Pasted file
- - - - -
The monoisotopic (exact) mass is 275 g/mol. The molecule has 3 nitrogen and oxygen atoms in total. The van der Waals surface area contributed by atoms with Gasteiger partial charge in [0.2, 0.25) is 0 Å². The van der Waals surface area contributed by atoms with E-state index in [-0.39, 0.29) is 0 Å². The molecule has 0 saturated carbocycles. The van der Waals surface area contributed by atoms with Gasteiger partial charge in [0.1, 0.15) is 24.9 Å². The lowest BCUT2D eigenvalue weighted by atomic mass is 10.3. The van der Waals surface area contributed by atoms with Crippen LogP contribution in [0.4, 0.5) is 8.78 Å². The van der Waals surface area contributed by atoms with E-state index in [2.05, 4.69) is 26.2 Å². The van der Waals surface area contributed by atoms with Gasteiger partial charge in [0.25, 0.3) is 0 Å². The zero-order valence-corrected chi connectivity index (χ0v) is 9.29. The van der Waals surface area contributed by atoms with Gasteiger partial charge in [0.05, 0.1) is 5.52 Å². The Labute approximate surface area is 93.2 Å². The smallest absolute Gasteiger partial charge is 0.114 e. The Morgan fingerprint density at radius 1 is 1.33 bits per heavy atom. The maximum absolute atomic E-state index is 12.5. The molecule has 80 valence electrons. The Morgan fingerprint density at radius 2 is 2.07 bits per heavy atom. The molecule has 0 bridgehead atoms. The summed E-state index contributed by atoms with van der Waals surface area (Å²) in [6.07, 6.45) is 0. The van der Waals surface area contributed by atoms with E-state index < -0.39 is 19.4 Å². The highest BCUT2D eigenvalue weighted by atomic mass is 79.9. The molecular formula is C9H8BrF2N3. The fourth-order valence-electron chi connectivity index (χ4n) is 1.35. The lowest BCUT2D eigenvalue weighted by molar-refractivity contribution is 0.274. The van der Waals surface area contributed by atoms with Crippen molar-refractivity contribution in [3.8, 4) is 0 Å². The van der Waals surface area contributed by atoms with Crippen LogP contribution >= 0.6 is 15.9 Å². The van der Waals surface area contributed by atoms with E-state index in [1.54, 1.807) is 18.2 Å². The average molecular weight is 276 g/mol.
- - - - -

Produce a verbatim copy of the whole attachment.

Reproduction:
The monoisotopic (exact) mass is 275 g/mol. The molecule has 3 nitrogen and oxygen atoms in total. The van der Waals surface area contributed by atoms with Gasteiger partial charge in [0.2, 0.25) is 0 Å². The van der Waals surface area contributed by atoms with E-state index in [-0.39, 0.29) is 0 Å². The molecule has 0 saturated carbocycles. The van der Waals surface area contributed by atoms with Gasteiger partial charge in [0.1, 0.15) is 24.9 Å². The lowest BCUT2D eigenvalue weighted by atomic mass is 10.3. The van der Waals surface area contributed by atoms with Crippen LogP contribution in [0.4, 0.5) is 8.78 Å². The van der Waals surface area contributed by atoms with E-state index in [2.05, 4.69) is 26.2 Å². The van der Waals surface area contributed by atoms with Gasteiger partial charge in [0.25, 0.3) is 0 Å². The zero-order valence-corrected chi connectivity index (χ0v) is 9.29. The van der Waals surface area contributed by atoms with Gasteiger partial charge in [0.05, 0.1) is 5.52 Å². The Labute approximate surface area is 93.2 Å². The smallest absolute Gasteiger partial charge is 0.114 e. The Morgan fingerprint density at radius 1 is 1.33 bits per heavy atom. The maximum absolute atomic E-state index is 12.5. The molecule has 80 valence electrons. The Morgan fingerprint density at radius 2 is 2.07 bits per heavy atom. The molecule has 0 bridgehead atoms. The summed E-state index contributed by atoms with van der Waals surface area (Å²) in [6.07, 6.45) is 0. The van der Waals surface area contributed by atoms with E-state index < -0.39 is 19.4 Å². The highest BCUT2D eigenvalue weighted by atomic mass is 79.9. The molecular formula is C9H8BrF2N3. The fourth-order valence-electron chi connectivity index (χ4n) is 1.35. The lowest BCUT2D eigenvalue weighted by molar-refractivity contribution is 0.274. The van der Waals surface area contributed by atoms with Crippen molar-refractivity contribution in [3.8, 4) is 0 Å². The van der Waals surface area contributed by atoms with Crippen LogP contribution >= 0.6 is 15.9 Å². The van der Waals surface area contributed by atoms with E-state index in [1.54, 1.807) is 18.2 Å². The average molecular weight is 276 g/mol.